In recent years many scholars are studying “happiness” seriously. Economics, long known as the dismal science, has a well established “utility theory” but utility should not be treated synonymously as happiness. This paper questions some premises of the Benthamite theory that presumes utility is the same as happiness and proposes a theory that there are three kinds of happiness: a forward looking or “prospective happiness,” a “happiness in process,” and a backward looking or “retrospective happiness.” It suggests that perceptions and value formation, which are normally outside the purview of economics, are important determinants of happiness. It further argues that nurturing mutually compatible goals among people will enhance efficiency and bring about more optimal use of scarce resources than if mutually incompatible goals are identified.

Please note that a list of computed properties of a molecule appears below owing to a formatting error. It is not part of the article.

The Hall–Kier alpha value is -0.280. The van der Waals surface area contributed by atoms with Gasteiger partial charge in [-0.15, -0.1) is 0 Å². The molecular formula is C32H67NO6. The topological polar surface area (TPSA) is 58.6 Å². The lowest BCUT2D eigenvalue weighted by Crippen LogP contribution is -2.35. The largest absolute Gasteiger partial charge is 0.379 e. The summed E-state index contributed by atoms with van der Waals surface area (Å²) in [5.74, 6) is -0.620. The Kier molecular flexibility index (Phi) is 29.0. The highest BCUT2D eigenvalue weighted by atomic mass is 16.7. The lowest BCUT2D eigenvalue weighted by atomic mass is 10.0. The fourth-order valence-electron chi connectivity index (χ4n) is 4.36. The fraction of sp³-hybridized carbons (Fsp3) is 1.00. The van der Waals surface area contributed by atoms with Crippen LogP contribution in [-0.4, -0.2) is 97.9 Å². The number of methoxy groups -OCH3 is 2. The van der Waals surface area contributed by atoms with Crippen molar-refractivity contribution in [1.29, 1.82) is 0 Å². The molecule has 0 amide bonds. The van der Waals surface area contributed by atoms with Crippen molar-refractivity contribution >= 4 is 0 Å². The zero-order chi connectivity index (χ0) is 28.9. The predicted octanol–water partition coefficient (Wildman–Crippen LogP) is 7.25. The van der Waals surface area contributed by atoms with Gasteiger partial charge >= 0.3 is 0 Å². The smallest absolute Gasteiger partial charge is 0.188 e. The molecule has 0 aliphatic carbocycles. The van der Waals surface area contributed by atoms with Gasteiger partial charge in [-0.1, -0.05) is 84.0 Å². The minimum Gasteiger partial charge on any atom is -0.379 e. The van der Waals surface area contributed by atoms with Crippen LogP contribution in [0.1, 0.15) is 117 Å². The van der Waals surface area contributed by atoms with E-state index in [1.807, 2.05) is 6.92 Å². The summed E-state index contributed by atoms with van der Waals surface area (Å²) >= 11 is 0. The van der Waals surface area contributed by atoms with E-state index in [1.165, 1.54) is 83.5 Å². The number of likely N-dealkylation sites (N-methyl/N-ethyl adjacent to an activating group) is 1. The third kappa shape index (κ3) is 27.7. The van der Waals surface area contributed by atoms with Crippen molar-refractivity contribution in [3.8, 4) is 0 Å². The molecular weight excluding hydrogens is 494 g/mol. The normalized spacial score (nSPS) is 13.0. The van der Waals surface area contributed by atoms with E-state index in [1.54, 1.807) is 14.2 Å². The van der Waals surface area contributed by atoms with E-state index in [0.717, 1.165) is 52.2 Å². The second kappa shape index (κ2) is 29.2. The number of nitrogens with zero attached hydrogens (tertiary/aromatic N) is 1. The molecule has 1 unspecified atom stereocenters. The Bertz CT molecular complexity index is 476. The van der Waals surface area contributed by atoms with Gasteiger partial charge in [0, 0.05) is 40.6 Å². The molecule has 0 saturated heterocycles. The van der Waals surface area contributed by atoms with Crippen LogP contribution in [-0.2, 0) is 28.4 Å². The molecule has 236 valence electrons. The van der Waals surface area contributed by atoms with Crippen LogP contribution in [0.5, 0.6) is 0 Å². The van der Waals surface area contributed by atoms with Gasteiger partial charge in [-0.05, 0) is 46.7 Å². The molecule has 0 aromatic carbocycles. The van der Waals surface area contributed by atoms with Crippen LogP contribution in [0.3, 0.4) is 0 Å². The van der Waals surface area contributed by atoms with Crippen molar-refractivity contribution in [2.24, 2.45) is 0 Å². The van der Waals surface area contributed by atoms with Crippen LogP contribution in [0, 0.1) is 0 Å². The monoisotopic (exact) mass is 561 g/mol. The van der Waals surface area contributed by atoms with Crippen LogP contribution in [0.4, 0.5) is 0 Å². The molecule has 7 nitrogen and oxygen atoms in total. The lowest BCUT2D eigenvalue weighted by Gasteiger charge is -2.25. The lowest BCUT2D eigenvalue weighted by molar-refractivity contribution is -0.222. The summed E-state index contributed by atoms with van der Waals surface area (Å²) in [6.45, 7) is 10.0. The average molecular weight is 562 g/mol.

Ho, L. S. (2005). Happiness and public policy (CPPS Working Paper Series No.155). Retrieved from Lingnan University website: http://commons.ln.edu.hk/cppswp/72/